At a glance.
- New ransomware strain implements "intermittent encryption."
- Mirai variant exploits WebSVN vulnerability.
- RCE flaw affects network video recorders.
New ransomware strain implements "intermittent encryption."
Researchers at Sophos describe "LockFile," a new ransomware strain that exploits the ProxyShell vulnerabilities in Microsoft Exchange servers. The researchers note that the malware employs a new tactic which they dub "intermittent encryption," in which the malware encrypts every other 16 bytes. As a result, the file will remain partially unencrypted, but will generally be unusable in practice. The purpose of this technique is to fool security technologies:
"The notable feature of this ransomware is not the fact that it implements partial encryption. LockBit 2.0, DarkSide and BlackMatter ransomware, for example, are all known to encrypt only part of the documents they attack (in their case the first 4,096 bytes, 512 KB and 1 MB respectively,) just to finish the encryption stage of the attack faster.
"What sets LockFile apart is that is doesn’t encrypt the first few blocks. Instead, LockFile encrypts every other 16 bytes of a document. This means that a text document, for instance, remains partially readable. There is an intriguing advantage to taking this approach: intermittent encryption skews statistical analysis and that confuses some protection technologies."
Mirai variant exploits WebSVN vulnerability.
Palo Alto Networks' Unit 42 has observed exploits for a command-injection vulnerability (CVE-2021-32305) in WebSVN, an open-source application for searching through source code. The exploits are being used to deploy a new variant of the Mirai malware:
"Analysis of this malware reveals that it is used to perform distributed denial of service (DDoS) attacks and that it shares some of its code with the Mirai botnet family. To reduce the size of the executable files, each one is compressed with a modified version of the popular open-source packer, UPX. Because the packer is modified, it is less likely for reverse engineering tools to succeed in automatically unpacking the executable files, requiring more manual effort for analysis. Additionally, the malware achieves portability by statically linking all of its dependencies and making system calls directly inside the code.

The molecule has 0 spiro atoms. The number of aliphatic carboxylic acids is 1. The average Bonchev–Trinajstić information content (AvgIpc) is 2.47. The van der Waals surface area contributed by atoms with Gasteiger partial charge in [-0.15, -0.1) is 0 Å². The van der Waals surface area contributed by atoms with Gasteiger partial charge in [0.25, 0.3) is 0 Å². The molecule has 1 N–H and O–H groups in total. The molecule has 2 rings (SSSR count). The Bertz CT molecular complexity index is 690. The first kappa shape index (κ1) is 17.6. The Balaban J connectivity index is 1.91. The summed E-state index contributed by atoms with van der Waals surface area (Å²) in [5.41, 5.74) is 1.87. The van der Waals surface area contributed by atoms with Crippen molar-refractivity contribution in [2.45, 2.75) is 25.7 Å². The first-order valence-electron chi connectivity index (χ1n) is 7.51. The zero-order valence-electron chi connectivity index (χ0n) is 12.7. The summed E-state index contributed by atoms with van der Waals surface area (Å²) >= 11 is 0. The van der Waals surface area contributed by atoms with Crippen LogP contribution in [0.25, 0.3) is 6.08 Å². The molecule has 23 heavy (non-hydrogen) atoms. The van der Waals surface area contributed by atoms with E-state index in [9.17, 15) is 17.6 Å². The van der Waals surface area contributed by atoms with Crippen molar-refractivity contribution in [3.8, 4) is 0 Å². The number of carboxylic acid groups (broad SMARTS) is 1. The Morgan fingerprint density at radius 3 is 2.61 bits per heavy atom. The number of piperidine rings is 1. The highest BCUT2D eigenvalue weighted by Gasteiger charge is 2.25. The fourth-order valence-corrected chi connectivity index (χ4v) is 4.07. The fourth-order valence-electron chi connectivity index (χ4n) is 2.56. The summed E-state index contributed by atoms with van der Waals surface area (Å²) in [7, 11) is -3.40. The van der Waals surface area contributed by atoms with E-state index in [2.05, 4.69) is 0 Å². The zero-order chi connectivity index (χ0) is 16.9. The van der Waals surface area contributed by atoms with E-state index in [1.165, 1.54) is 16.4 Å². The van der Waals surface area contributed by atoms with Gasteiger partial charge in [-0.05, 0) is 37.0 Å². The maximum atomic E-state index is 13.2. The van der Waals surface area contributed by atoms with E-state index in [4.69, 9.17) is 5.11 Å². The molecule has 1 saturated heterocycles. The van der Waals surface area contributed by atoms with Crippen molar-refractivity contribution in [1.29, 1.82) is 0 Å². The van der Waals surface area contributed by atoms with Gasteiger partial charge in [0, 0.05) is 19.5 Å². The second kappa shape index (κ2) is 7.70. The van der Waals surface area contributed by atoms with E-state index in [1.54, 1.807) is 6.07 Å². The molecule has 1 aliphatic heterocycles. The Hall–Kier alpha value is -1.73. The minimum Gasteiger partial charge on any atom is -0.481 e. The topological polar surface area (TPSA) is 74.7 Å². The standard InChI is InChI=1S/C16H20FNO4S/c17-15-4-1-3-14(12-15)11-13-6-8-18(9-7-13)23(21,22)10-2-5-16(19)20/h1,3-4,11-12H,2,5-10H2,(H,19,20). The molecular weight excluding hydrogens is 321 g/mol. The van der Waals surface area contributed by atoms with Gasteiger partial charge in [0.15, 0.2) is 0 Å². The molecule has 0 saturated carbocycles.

"After the malware is executed, it continuously tries to connect to its command and control (C2) server on port 666. Once it establishes a connection, it communicates using a custom text-based TCP protocol. It begins by informing the C2 of its architecture, and then it awaits commands from the operator."
Unit 42 urges users to update to the patched version of WebSVN.
RCE flaw affects network video recorders.
Nozomi Networks has discovered a remote code execution vulnerability affecting Annke N48PBB network video recorders (NVRs) that could allow attackers to access security camera footage or shut down the cameras. The researchers explain that they originally identified a memory corruption issue which led to the discovery of more serious flaws:
"As the search functionality is accessible by all users of the device by default, the vulnerability could be exploited (on unpatched NVRs) directly by malicious operators, or users, to elevate their privileges on the system.
"Furthermore, as no anti-CSRF (Cross-Site Request Forgery) mitigations were found in the functionality, the vulnerability could be exploited indirectly by external attackers in “drive-by download” attacks. It is sufficient for an administrator, operator, or user to browse a specifically crafted webpage, while simultaneously logged in to the web interface of the device, to potentially cause the execution of external malicious code on the device itself."
Annke has released a firmware patch for the flaw eleven days after being notified, which Nozomi Networks says "is a notably fast response time, and we applaud Annke for it." The US Cybersecurity and Infrastructure Security Agency (CISA) has also published an advisory on the vulnerability.